Conditional Joins…I don’t see much about this topic in cyberspace, but I occasionally run into performance problems with them. So this posting is all about them…or more specifically about why you should avoid them. A conditional join is a join (either inner or outer, by the way) that contains an “either-or” condition, easily identified because… Continue reading Should I use an “OR” in a JOIN?
Many developers find this topic to be mysterious or confusing. Let’s try to shed some light on this subject. What is a transaction and how is it managed in the database? Why is my connection blocking others (my T-SQL statements completed hours ago)? Simply put, from Microsoft’s .NET website: “A transaction consists of a single… Continue reading SQL Server Transaction Management
What is a SQL Server execution plan? Big topic: I suggest grabbing Grant Fritchey’s book SQL Server Execution Plans (A free eBook at the time of this post); 332 pages of good stuff on execution plans. You can get it here: Redgate link to Fritchey’s eBook So you don’t want to read a whole book… Continue reading Execution Plan Basics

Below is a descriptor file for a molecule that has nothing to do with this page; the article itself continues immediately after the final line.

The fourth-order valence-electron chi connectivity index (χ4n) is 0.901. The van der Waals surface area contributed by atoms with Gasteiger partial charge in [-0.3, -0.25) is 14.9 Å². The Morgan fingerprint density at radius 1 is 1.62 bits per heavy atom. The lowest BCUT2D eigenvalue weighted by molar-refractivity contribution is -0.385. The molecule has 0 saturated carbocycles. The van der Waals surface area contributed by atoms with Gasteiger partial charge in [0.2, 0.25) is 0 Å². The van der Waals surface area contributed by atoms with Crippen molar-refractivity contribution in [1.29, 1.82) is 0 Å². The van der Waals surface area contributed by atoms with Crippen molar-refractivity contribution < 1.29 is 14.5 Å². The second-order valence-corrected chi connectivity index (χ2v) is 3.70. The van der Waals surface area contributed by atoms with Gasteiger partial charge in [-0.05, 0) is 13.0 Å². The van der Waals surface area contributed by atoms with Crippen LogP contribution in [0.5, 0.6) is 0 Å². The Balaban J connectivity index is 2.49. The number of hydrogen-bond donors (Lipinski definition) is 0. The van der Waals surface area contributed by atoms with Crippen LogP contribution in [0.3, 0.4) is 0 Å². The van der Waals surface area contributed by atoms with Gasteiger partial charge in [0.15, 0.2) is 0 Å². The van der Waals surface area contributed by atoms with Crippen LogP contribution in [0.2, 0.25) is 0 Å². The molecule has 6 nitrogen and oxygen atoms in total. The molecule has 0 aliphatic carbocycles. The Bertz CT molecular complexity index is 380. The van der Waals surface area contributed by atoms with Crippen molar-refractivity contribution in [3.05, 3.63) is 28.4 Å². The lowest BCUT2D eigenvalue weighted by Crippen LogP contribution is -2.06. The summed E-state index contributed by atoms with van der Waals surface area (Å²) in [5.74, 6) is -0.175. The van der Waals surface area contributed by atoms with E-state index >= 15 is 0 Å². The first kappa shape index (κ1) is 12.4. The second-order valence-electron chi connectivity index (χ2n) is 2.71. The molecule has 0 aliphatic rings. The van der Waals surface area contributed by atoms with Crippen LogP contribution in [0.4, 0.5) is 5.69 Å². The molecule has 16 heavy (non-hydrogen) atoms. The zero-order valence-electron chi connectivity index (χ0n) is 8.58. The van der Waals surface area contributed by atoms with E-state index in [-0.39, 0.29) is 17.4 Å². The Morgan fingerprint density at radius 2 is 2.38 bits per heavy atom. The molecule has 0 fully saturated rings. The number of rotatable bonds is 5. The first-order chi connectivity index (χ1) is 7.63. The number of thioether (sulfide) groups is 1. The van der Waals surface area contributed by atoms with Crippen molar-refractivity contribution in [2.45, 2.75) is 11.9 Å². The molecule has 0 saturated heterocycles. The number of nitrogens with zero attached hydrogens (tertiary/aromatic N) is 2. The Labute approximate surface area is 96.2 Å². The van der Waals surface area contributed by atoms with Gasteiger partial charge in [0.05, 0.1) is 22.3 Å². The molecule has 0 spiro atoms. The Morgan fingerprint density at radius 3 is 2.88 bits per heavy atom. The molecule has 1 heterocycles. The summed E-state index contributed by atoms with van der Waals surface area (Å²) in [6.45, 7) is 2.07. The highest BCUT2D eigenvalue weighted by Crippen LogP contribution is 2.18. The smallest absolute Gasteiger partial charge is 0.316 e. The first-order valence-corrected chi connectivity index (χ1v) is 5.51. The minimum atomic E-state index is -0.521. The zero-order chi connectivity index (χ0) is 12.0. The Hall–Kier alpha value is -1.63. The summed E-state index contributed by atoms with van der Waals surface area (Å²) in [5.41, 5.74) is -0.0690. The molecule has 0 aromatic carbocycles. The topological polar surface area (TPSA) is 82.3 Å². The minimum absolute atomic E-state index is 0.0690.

This is the story of my saga to get DTC working in a clustered environment. It’s a bit different from other postings that I read and tried so I thought it was worth posting… We have a “test” SQL Server instance and it was noted that DTC (Distributed Transaction Coordinator) was throwing errors. The users… Continue reading DTC – Why Doesn’t it work?
Tracking your backups…one of the most basic/mundane/important functions for which a DBA is usually responsible. How do you know that your databases are being successfully backed up? What about your transaction logs? If you don’t have a current backup (even for a development database!), you and your users could be “up the creek without a… Continue reading Tracking your Backups
The JOIN clause seems to frequently be a source of mystery/frustration/wonderment for developers, so today I decided provide some information that may demystify it for you. First, a quick definition: a JOIN allows you to retrieve data from 2 (or more) tables based on logical relationships between the tables. A JOIN allows you to retrieve… Continue reading Notes about JOIN
Generally speaking, most T-SQL queries contain WHERE clauses to filter out data and WHERE clauses almost always contain a reference to a column…after all, that’s why the WHERE clause exists (to filter out the data). However, occasionally there is a need to use a condition in a WHERE clause that has no reference to any… Continue reading WHERE Clauses Without Column References